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US: If N. Korea Launches Missile Without Notice, Can't Assume it is Test


The Defense Department says in the absence of any statement by the North Korean government it will not be possible to know whether a widely expected missile launch is a test or an attack.

Spokesman Bryan Whitman would not confirm reports that North Korea is preparing to launch a long-range missile, saying he could not discuss intelligence matters. But he says if there is a launch without any advance notice from the government in Pyongyang, there will be no basis on which to assume it is only a test.

"'Test' would, to me, indicate that you are doing something like an exercise," he said. "You are testing a missile. 'Test' has intent behind it, as opposed to launching a missile. When you are launching a missile, to me, you [others] do not know what the intent of the launch is, you [others] do not know if the launch is intended to be a test or something else."

The Pentagon spokesman hinted to reporters that if North Korea launches a missile the United States might use its new missile defense system.

"The United States does have a limited missile defense system. I will not get into or discuss any specific alert status or capabilities," added Whitman.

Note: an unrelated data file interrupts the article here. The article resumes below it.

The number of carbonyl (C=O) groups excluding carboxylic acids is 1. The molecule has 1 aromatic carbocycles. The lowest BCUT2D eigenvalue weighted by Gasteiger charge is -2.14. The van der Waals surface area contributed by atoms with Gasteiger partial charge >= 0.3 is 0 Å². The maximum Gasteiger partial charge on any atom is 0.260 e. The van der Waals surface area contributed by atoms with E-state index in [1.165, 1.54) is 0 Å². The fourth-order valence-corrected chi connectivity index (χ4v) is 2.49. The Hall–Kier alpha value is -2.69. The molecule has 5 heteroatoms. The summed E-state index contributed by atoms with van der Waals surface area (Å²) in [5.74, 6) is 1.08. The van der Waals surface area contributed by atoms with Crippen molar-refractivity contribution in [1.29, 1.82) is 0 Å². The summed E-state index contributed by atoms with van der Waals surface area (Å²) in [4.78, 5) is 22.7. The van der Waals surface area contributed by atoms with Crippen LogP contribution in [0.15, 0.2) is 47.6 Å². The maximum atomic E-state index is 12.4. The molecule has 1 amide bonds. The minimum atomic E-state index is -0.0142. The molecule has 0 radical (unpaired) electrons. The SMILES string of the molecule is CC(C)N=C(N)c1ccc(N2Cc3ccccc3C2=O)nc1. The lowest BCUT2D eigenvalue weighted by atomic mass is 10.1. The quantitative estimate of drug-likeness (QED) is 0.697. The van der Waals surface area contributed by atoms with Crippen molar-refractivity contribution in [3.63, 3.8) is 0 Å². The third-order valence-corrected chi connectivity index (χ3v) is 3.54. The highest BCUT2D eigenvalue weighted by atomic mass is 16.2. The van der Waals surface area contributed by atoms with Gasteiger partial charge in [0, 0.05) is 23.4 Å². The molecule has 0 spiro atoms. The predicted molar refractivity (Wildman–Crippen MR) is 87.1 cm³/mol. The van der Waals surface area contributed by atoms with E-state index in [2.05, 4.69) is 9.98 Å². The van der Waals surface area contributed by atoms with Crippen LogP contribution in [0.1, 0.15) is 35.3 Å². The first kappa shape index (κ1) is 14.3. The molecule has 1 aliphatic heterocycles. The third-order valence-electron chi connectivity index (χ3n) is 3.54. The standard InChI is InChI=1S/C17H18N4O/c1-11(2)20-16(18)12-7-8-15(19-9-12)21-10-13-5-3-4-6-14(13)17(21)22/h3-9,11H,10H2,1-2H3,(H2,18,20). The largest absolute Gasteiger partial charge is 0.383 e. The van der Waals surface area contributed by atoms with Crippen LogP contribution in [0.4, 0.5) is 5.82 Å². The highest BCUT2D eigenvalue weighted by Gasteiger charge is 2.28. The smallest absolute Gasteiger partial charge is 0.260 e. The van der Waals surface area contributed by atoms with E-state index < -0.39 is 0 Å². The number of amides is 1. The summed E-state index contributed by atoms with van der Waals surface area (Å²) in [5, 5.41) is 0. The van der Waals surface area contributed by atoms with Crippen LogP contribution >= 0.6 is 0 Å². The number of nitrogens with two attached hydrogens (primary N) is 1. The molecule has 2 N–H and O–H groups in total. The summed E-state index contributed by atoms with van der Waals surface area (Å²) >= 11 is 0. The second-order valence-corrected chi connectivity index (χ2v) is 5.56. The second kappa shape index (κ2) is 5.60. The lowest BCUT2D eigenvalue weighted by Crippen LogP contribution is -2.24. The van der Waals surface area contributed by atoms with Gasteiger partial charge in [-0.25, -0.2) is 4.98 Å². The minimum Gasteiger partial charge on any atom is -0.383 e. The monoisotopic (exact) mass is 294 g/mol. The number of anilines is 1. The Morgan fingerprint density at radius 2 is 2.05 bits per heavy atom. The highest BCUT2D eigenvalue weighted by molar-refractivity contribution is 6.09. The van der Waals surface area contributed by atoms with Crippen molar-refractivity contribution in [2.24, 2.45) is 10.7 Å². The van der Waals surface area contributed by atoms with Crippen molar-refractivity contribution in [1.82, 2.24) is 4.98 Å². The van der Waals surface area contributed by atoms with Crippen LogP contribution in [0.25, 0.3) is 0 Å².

The U.S. Missile Defense system relies on radars and other systems on the ground and on satellites to detect missile launches and deploy interceptors to shoot them down. The system has had some successful tests, and some failures, and is not yet fully operational.

The Pentagon spokesman and Secretary of State Condoleezza Rice again referred to any North Korean launch as 'a provocative act.' And Secretary Rice says she has been coordinating possible responses with allies.

"It would once again show North Korea determined to deepen its isolation, determined not to take a path that is a path of compromise and a path of peace," said Rice.

Secretary Rice says a launch would violate North Korea's own moratorium, and she says maintaining the moratorium is part of the agreement North Korea signed last September to pursue a diplomatic solution to the dispute over its nuclear program.